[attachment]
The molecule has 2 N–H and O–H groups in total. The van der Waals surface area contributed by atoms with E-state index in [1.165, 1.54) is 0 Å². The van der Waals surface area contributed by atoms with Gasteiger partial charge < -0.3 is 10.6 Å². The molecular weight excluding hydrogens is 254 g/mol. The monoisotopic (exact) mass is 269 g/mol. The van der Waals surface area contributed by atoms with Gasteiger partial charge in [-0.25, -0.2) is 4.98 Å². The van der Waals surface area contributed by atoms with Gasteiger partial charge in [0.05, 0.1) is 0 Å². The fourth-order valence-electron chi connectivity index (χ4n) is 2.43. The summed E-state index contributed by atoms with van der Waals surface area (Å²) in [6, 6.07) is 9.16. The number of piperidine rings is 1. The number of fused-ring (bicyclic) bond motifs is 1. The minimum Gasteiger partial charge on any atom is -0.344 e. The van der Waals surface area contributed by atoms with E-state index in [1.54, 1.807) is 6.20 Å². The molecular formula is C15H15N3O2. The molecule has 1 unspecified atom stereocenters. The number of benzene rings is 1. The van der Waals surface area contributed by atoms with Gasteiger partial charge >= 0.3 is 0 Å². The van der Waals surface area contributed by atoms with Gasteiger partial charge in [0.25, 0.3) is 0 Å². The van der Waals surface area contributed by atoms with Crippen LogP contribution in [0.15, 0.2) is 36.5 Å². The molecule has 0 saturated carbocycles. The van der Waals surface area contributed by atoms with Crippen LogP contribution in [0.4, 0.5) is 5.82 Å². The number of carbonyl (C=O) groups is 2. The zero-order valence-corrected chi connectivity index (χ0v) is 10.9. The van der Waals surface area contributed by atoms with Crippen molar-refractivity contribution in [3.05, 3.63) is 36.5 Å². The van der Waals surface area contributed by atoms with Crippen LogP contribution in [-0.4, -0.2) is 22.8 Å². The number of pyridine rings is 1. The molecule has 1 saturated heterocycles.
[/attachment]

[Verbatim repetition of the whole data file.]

The molecule has 2 N–H and O–H groups in total. The van der Waals surface area contributed by atoms with E-state index in [1.165, 1.54) is 0 Å². The van der Waals surface area contributed by atoms with Gasteiger partial charge < -0.3 is 10.6 Å². The molecular weight excluding hydrogens is 254 g/mol. The monoisotopic (exact) mass is 269 g/mol. The van der Waals surface area contributed by atoms with Gasteiger partial charge in [-0.25, -0.2) is 4.98 Å². The van der Waals surface area contributed by atoms with Gasteiger partial charge in [0.05, 0.1) is 0 Å². The fourth-order valence-electron chi connectivity index (χ4n) is 2.43. The summed E-state index contributed by atoms with van der Waals surface area (Å²) in [6, 6.07) is 9.16. The number of piperidine rings is 1. The number of fused-ring (bicyclic) bond motifs is 1. The minimum Gasteiger partial charge on any atom is -0.344 e. The van der Waals surface area contributed by atoms with E-state index in [1.54, 1.807) is 6.20 Å². The molecular formula is C15H15N3O2. The molecule has 1 unspecified atom stereocenters. The number of benzene rings is 1. The van der Waals surface area contributed by atoms with Gasteiger partial charge >= 0.3 is 0 Å². The van der Waals surface area contributed by atoms with Gasteiger partial charge in [0.25, 0.3) is 0 Å². The van der Waals surface area contributed by atoms with Crippen LogP contribution in [0.15, 0.2) is 36.5 Å². The molecule has 0 saturated carbocycles. The van der Waals surface area contributed by atoms with Crippen LogP contribution in [0.4, 0.5) is 5.82 Å². The number of carbonyl (C=O) groups is 2. The zero-order valence-corrected chi connectivity index (χ0v) is 10.9. The van der Waals surface area contributed by atoms with Crippen molar-refractivity contribution in [3.05, 3.63) is 36.5 Å². The van der Waals surface area contributed by atoms with Crippen LogP contribution in [-0.4, -0.2) is 22.8 Å². The number of pyridine rings is 1. The molecule has 1 saturated heterocycles.